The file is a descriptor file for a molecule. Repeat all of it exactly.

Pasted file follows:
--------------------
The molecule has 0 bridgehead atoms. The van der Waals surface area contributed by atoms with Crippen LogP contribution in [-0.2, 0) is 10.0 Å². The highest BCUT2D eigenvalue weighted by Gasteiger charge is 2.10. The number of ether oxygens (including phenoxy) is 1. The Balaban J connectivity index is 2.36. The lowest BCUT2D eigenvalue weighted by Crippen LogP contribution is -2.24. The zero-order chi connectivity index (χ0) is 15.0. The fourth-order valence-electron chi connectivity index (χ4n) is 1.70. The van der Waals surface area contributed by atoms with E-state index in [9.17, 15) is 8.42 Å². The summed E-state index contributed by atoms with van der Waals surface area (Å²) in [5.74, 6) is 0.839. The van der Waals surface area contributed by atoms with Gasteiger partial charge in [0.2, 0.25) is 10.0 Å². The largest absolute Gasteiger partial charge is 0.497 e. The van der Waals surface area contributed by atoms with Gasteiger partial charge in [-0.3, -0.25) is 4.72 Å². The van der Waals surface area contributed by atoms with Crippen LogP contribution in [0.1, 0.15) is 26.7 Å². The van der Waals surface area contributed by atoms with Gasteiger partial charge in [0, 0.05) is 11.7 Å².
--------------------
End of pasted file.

The molecule has 0 bridgehead atoms. The van der Waals surface area contributed by atoms with Crippen LogP contribution in [-0.2, 0) is 10.0 Å². The highest BCUT2D eigenvalue weighted by Gasteiger charge is 2.10. The number of ether oxygens (including phenoxy) is 1. The Balaban J connectivity index is 2.36. The lowest BCUT2D eigenvalue weighted by Crippen LogP contribution is -2.24. The zero-order chi connectivity index (χ0) is 15.0. The fourth-order valence-electron chi connectivity index (χ4n) is 1.70. The van der Waals surface area contributed by atoms with E-state index in [9.17, 15) is 8.42 Å². The summed E-state index contributed by atoms with van der Waals surface area (Å²) in [5.74, 6) is 0.839. The van der Waals surface area contributed by atoms with Gasteiger partial charge in [0.2, 0.25) is 10.0 Å². The largest absolute Gasteiger partial charge is 0.497 e. The van der Waals surface area contributed by atoms with Gasteiger partial charge in [-0.3, -0.25) is 4.72 Å². The van der Waals surface area contributed by atoms with Crippen LogP contribution in [0.1, 0.15) is 26.7 Å². The van der Waals surface area contributed by atoms with Gasteiger partial charge in [0, 0.05) is 11.7 Å².